The traditional nine-to-five is evolving, with the pandemic triggering a workforce shift.

As work practices adjust to life after COVID-19, it is clear workers are seeking more than just a paycheck from their employers, valuing greater flexibility and purpose-driven roles, aligning with their personal values.*

We delved into the role of passion, purpose and profit and how technology shapes these themes with an expert panel consisting of:

  • Shehara Hapugalle: Senior Client Lead for Diversity, Equity and Inclusion, The Dream Collective
  • Professor Barney Tan: Head of School, Information Systems and Technology Management, UNSW Business School
  • Kristen Versitano, Faculty Partner, UNSW Business School

Studies into the nature of post-pandemic work back up what our panel states, LinkedIn Market Research reveals a third of Australians would take a pay cut in exchange for better work/life balance, more enjoyable work or a greater sense of fulfilment.* When looking at sweeping professional trends across the globe in how and why we work, Professor Barney Tan explains, “it’s important to strike the right balance. We all appreciate the convenience of working from home, the flexibility that we got. It’s a pandora’s box that has been opened, there’s no going back.”

“It’s not just about the salary anymore, it’s more about the flexibility and the fulfilment they’re getting from that role."

Shehara Hapugalle
Senior Client Lead for Diversity, Equity and Inclusion, The Dream Collective

The Future of Work. What Workers Want: Winning the war for talent shows Australians’ workplace expectations are changing with wellbeing (22%) and experience (16%) being among the top priorities of Australian workers* as they seek passion and purpose in their careers.  What passion means in this context is very clear but Shehara explains purpose as “what your reasoning is to be a part of this organisation." 

The unprecedented experience of a global pandemic drastically altered the values and priorities of not just individuals but also organisations. Social impact theories and frameworks that we use normally in social impact and social entrepreneurship are now flowing into the for-profit sector Shehara shares.

For individuals, determining their purpose is critical in the current landscape. Shehara advises employees to “take a step back and reflect and make sure you find your purpose before you try and align it with someone else's". Purpose can also create community by aligning your purpose with the organisation and that of your team. Purpose also impacts organisations, “It doesn’t have to be all about only social enterprises and environmental sustainability. It is in finance and law, marketing and social media. It’s in every element.”

Purpose is also closely tied to profit. Organisations aligning their purpose will be automatically more profitable because you have your employees who really truly believe in the organisation and that will come through in their engagement with your customers, the way they do innovation of their products Shehara has gleaned from her role working with a range of organisations through change.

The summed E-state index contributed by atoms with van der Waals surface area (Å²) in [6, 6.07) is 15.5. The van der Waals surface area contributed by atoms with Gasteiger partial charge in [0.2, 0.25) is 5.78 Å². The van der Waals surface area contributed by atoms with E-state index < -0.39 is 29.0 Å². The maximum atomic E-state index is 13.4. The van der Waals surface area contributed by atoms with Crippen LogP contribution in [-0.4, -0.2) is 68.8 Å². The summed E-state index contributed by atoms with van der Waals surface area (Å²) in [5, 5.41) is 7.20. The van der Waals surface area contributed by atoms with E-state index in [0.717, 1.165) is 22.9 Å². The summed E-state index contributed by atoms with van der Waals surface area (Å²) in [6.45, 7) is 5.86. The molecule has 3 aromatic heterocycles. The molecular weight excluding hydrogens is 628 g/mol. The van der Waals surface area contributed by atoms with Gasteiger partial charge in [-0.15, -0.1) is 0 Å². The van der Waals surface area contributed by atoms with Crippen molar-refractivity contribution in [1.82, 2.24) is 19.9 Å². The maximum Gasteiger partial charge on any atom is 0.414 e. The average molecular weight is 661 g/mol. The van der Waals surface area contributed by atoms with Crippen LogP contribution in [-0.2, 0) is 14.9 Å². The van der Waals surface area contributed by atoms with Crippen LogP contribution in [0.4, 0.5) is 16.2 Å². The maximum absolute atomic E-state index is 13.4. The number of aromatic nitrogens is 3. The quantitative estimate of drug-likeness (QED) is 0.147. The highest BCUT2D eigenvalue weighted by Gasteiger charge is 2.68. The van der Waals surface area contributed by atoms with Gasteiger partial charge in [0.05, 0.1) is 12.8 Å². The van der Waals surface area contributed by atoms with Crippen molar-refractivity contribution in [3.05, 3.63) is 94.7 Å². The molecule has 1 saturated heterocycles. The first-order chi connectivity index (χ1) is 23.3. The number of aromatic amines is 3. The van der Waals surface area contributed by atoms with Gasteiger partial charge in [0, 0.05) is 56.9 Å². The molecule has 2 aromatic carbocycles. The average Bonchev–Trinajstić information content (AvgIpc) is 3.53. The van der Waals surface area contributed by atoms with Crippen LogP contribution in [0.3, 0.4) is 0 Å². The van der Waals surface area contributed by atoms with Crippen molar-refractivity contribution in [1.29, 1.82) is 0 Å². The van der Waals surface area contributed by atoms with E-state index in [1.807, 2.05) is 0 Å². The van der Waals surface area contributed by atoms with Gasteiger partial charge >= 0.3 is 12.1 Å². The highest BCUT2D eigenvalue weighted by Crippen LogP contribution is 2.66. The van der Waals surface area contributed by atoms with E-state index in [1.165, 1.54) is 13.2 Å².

In Barney’s role as Head of School, Information Systems and Technology Management he works closely with technology and how it’s used in industry, especially to increase profit and employee engagement. When it comes to sustainable development goals Barney believes we need to get everyone involved and that technology can play a huge part in this.

“Technology can do many things in terms of making us more efficient and more effective”. The connective potential of technology is immense."

Professor Barney Tan, Head of School - Information Systems and Technology Management, UNSW Business School

To be competitive in this new market and add value to organisations a broader range of skills is required, especially an appreciation of what technology can do. “This is something that we at the Business School are very focussed on. Programs centred on how to leverage technology. If you really want to future-proof your career you need to have an appreciation of technology,” Barney points out. 

When offering advice to professionals looking to make the most of the current employment landscape, Barney points out one critical element, “Technology is going to change the world and no matter what career you’re going to get into you need to be equipped with an understanding of how to harness technology. 

Providing advice for professionals who want to pivot from their current role, Barney highlights UNSW’s revitalised Master of Commerce program as “a great offering that will really help you make that pivot.”

*LinkedIn Market Research

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